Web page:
Editor's note: Anthony Kurec, MS, H(ASCP)DLM, answers questions from two readers. Anthony is Clinical Associate Professor, Emeritus, at SUNY Upstate Medical University in Syracuse, NY.
Is it possible to report the absolute calibrated value with its reference range when a physician asks for a Total Eosinophil Count? It is our understanding that the calibrated value of the instruments with five different settings is more exact than any other manual method used to count eosinophils. Many physicians keep ordering this. What is your opinion or recommendation?
Eosinophils are produced by the bone marrow, circulate in the peripheral blood for a short time, and eventually localize in various tissues and organs such as the skin, lungs, and GI tract.1 Eosinophilia is generally considered when the total eos count is greater than 450-500 eos/µL of blood and is most often associated with parasitic infections, some bacterial infections, drug or other allergies, respiratory disorders, GI disorders, certain immunodeficiences, various malignancies and leukemias, and connective tissue diseases. Eosinopenia has been associated with stress, some acute bacterial infections, and steroid use.2
Total or absolute eosinophil counts can be useful in managing these various disorders and would be ordered when a CBC and differential present with elevated eosinophil numbers. Today's automated cell counting and differentials are highly sensitive and reliable in making this determination. Alternatively, manual chamber counting methods, which have been around for many years, can be used but come with a number of potential inherent sources of error (dilutional errors, dirty or broken pipettes, counting chamber imperfections, and chamber filling errors). Depending on the technologist's skill and type of counting chamber used, the coefficient of variation (CV) ranges from 6.5% to 15%, whereas automated methods tend to be less than 3%.3 In the evaluation of other body fluids where cell numbers are often low, CVs have been observed as high as 45%.4 Evaluation for total eosinophils using a manual method would most likely be prone to a greater margin of error than use of the automated method.
- Kremyanskaya M, Ackerman SJ, Butterfield JH, et al. Eosinophilia, eosinophil-associated diseases, chronic eosinophil leukemia, and hypereosinophilic syndromes. In: Hoffman's Hematology: Basic Principles and Practice. 6th ed. Elsevier-Saunder: Philadelphia, PA; 2012.
- Holland SM, Gallin J. Disorders of granulocytes and monocytes. In: Longo DL, Fauci AS, Kasper DL, et al, eds. Harrison's Principles of Internal Medicine. 18th ed. New York, NY: McGraw-Hill; 2012.
- Vajpayee N, Graham S, Bem S. Basic examination of blood and bone marrow. In: McPherson RA, Pincus MR, eds. Henry's Clinical Diagnosis and Management by Laboratory Methods. 22nd ed. Elsevier-Saunders: Philadelphia, PA; 2012.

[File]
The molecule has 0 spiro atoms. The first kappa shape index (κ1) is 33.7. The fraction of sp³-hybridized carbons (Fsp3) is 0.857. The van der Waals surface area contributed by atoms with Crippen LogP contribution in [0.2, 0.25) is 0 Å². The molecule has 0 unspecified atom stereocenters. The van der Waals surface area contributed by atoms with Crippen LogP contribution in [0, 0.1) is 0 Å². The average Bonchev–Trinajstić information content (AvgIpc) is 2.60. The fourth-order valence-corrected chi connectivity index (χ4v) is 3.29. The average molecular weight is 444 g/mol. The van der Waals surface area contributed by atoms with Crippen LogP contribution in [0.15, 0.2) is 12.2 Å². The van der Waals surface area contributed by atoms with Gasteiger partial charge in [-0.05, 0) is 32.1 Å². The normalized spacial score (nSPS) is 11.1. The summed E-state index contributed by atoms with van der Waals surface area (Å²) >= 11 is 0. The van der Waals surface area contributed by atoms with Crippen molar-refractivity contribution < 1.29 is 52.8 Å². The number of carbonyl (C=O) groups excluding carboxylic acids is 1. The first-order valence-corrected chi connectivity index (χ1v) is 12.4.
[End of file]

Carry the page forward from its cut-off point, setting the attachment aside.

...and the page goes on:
- Karcher DS, McPherson RA. Cerebrospinal, synovial, serous body fluids, and alternative specimens. In: McPherson RA, Pincus MR, eds. Henry's Clinical Diagnosis and Management by Laboratory Methods. 22nd ed. Elsevier-Saunders: Philadelphia, PA; 2012.
RE: CAP Question CHM.13720 Maximum Dilution
I know that I have to have in my procedures the maximum allowable dilution. Do I have to prove that a 1:10 or a 1:20 provides analytically precise results? And if so, do I have to repeat that documentation on a biennial basis?
When a test result exceeds the analytic measurement range (AMR), the sample requires dilution to bring it within acceptable range. While CAP does not mandate what the maximum dilution should be for any one test, it does state that each laboratory must establish the maximum dilution rate for each applicable analyte.1 The maximum allowable number of dilutions must be clinically appropriate, validated for accuracy, approved by the laboratory director, and reviewed on an annual basis. How often revalidation of the procedure is needed is also up to the laboratory director. It would definitely be required with changes in instrumentation, methodology, or other significant alteration of the testing protocol, and clearly outlined in your procedure manual. Specimen results that exceed the maximum dilution level for some tests might be appropriately reported as greater than whatever the maximum dilutional level is, if this is acceptable to your laboratory director.
This is from CAP's Laboratory Accreditation Manual: Maximum Dilution/Concentration: For analytes that may have results falling outside the limits of the AMR, check to see that the laboratory procedure specifies the maximum concentration or dilution that may be performed to obtain a reportable numeric result. Establishment of allowable dilutions and concentrations is performed when a method is first placed into service and is reviewed annually thereafter as part of the procedure manual review by the laboratory director or designee.2
- Kiechle FL. CAP Today. Q&A. September 2012.
- Sharkey FE. CAP Laboratory Accreditation Manual. 2011;62.